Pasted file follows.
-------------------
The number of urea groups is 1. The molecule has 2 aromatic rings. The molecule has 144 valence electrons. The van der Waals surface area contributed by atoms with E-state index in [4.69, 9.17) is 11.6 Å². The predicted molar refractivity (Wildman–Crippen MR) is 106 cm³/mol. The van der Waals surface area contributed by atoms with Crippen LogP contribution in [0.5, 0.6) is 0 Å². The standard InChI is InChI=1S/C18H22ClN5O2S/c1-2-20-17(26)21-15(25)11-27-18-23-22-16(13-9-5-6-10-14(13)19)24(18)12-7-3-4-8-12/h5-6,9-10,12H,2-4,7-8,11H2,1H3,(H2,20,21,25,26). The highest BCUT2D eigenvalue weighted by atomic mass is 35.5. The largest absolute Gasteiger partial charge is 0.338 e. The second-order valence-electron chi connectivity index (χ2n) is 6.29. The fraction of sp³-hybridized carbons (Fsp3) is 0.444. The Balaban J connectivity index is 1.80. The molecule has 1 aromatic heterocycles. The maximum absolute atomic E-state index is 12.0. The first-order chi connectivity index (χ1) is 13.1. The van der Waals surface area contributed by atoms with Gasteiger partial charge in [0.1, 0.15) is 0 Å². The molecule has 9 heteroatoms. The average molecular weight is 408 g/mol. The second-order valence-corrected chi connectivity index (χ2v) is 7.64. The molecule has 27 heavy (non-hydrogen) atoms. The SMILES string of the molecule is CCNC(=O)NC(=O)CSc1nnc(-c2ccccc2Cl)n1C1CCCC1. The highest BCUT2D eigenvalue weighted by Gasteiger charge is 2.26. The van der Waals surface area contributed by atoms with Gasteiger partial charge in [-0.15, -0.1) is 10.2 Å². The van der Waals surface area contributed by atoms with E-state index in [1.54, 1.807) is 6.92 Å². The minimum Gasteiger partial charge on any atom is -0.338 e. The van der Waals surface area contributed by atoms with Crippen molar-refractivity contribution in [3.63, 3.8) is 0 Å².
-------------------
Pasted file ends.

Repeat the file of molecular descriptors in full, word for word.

The number of urea groups is 1. The molecule has 2 aromatic rings. The molecule has 144 valence electrons. The van der Waals surface area contributed by atoms with E-state index in [4.69, 9.17) is 11.6 Å². The predicted molar refractivity (Wildman–Crippen MR) is 106 cm³/mol. The van der Waals surface area contributed by atoms with Crippen LogP contribution in [0.5, 0.6) is 0 Å². The standard InChI is InChI=1S/C18H22ClN5O2S/c1-2-20-17(26)21-15(25)11-27-18-23-22-16(13-9-5-6-10-14(13)19)24(18)12-7-3-4-8-12/h5-6,9-10,12H,2-4,7-8,11H2,1H3,(H2,20,21,25,26). The highest BCUT2D eigenvalue weighted by atomic mass is 35.5. The largest absolute Gasteiger partial charge is 0.338 e. The second-order valence-electron chi connectivity index (χ2n) is 6.29. The fraction of sp³-hybridized carbons (Fsp3) is 0.444. The Balaban J connectivity index is 1.80. The molecule has 1 aromatic heterocycles. The maximum absolute atomic E-state index is 12.0. The first-order chi connectivity index (χ1) is 13.1. The van der Waals surface area contributed by atoms with Gasteiger partial charge in [0.1, 0.15) is 0 Å². The molecule has 9 heteroatoms. The average molecular weight is 408 g/mol. The second-order valence-corrected chi connectivity index (χ2v) is 7.64. The molecule has 27 heavy (non-hydrogen) atoms. The SMILES string of the molecule is CCNC(=O)NC(=O)CSc1nnc(-c2ccccc2Cl)n1C1CCCC1. The highest BCUT2D eigenvalue weighted by Gasteiger charge is 2.26. The van der Waals surface area contributed by atoms with Gasteiger partial charge in [-0.15, -0.1) is 10.2 Å². The van der Waals surface area contributed by atoms with E-state index in [1.54, 1.807) is 6.92 Å². The minimum Gasteiger partial charge on any atom is -0.338 e. The van der Waals surface area contributed by atoms with Crippen molar-refractivity contribution in [3.63, 3.8) is 0 Å².